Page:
The founders of Drake Memorial Park intended to create a new type of burial ground for the residents of Plymouth and its surrounding area. One of the first fully-lawned cemeteries in the country, work started on setting out its first five acres in November 1941 under the supervision of Mr L Alexander, who had experience of this type of cemetery in America and Canada. The Park opened in February 1943 under its first general manager Mr F J Alexander.
Two factors make Drake Memorial Park distinctively different to other cemeteries:
- The absence of headstones and monuments. The graves are located within the Park's lawned areas, and are permanently identified with simple plaques which lie flat in the ground. The absence of headstones and monuments that typically clutter the landscape of other cemeteries allows us to create a place of beauty with a natural, parkland feel.
- Perpetual maintenance. While most cemeteries offer the right of burial for a limited number of years (typically 25-100), burial rights at Drake Memorial Park are in perpetuity. This means that individual graves - and the wider Park environment - will be maintained for ever; there are no ongoing annual charges. This is made possible by legally binding covenants and by the absence of headstones and monuments which require a significant amount of maintenance as they age. Drake Memorial Park will therefore never suffer from the gradual decay that affects some of the region's older cemeteries.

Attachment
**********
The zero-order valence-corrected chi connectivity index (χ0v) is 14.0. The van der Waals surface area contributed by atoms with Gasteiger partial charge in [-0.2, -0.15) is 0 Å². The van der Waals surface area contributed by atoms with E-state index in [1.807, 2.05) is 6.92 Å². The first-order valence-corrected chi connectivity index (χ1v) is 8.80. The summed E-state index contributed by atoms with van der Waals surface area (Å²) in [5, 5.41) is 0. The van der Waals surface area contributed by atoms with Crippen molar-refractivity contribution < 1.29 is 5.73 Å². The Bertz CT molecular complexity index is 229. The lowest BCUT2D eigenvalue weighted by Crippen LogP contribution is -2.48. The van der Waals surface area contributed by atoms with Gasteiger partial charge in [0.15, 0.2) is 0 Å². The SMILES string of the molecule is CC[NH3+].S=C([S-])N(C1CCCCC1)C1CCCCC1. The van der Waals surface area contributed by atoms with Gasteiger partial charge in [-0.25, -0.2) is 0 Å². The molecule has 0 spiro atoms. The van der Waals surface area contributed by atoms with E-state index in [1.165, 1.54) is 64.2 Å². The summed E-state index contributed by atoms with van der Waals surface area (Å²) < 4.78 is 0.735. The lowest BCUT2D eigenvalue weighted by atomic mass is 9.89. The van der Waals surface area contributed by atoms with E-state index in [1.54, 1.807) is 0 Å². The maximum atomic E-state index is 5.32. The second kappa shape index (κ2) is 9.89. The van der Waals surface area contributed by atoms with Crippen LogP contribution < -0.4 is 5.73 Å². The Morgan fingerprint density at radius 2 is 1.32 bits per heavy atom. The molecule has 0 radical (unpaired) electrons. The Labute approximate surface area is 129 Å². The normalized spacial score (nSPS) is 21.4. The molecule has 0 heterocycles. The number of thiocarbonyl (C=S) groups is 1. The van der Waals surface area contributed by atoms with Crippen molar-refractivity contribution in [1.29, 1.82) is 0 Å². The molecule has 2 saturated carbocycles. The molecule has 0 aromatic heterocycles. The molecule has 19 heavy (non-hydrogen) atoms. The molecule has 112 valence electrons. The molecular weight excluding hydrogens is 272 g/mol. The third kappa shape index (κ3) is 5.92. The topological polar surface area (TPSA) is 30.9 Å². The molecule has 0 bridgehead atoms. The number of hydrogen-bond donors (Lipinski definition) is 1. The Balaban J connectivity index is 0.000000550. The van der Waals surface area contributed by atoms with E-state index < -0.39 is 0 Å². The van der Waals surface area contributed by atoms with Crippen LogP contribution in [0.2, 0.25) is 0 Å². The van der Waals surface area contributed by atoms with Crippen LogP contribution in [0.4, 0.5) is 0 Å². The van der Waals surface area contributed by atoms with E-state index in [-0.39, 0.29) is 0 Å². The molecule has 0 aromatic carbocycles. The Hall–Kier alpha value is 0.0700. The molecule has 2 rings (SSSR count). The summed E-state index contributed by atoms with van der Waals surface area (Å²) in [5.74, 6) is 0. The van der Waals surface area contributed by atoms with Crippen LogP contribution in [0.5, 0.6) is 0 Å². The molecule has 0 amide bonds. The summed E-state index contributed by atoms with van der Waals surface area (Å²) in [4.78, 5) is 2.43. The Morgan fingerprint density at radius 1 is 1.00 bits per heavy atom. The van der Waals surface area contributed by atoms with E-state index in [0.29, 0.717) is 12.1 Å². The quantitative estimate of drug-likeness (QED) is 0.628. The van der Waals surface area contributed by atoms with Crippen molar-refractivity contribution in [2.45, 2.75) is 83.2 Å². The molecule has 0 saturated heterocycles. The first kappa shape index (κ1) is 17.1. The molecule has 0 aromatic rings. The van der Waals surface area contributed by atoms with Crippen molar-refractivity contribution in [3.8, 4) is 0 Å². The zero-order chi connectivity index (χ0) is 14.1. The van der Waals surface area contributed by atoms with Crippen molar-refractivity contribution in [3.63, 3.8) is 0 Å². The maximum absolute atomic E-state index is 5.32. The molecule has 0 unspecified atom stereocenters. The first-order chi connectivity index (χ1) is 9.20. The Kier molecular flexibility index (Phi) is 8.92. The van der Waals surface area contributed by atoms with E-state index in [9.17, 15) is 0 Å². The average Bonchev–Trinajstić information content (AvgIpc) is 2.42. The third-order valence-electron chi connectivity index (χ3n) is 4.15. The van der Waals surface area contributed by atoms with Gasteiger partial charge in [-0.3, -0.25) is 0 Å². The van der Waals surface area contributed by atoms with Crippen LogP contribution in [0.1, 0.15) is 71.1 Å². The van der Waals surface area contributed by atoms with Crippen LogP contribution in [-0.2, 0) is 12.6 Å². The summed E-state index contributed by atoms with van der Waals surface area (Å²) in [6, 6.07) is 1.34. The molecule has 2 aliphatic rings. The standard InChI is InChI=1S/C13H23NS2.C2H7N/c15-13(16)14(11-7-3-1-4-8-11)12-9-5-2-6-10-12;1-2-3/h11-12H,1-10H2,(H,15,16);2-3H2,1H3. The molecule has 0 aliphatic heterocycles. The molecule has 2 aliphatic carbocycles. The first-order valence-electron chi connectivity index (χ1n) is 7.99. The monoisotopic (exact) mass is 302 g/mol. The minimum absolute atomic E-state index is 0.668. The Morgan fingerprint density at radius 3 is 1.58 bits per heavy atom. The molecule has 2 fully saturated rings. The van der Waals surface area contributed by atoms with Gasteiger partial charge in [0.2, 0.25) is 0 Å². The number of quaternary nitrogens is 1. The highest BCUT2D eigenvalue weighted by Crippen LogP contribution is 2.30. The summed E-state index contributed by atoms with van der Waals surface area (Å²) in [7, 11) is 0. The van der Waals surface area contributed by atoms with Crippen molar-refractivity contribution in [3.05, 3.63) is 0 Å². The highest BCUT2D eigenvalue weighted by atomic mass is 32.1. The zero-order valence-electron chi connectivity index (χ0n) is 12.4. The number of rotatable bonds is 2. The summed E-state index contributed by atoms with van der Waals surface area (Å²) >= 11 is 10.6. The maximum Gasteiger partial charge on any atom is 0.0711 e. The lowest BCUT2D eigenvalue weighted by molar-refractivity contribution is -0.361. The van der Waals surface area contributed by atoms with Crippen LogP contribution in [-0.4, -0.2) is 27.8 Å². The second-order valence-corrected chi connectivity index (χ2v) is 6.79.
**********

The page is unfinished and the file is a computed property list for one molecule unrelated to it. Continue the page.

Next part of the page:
As a family-run concern currently in its third generation, we are able to take a long-term view of the Park's management and development while also taking account of the views of current owners of burial rights.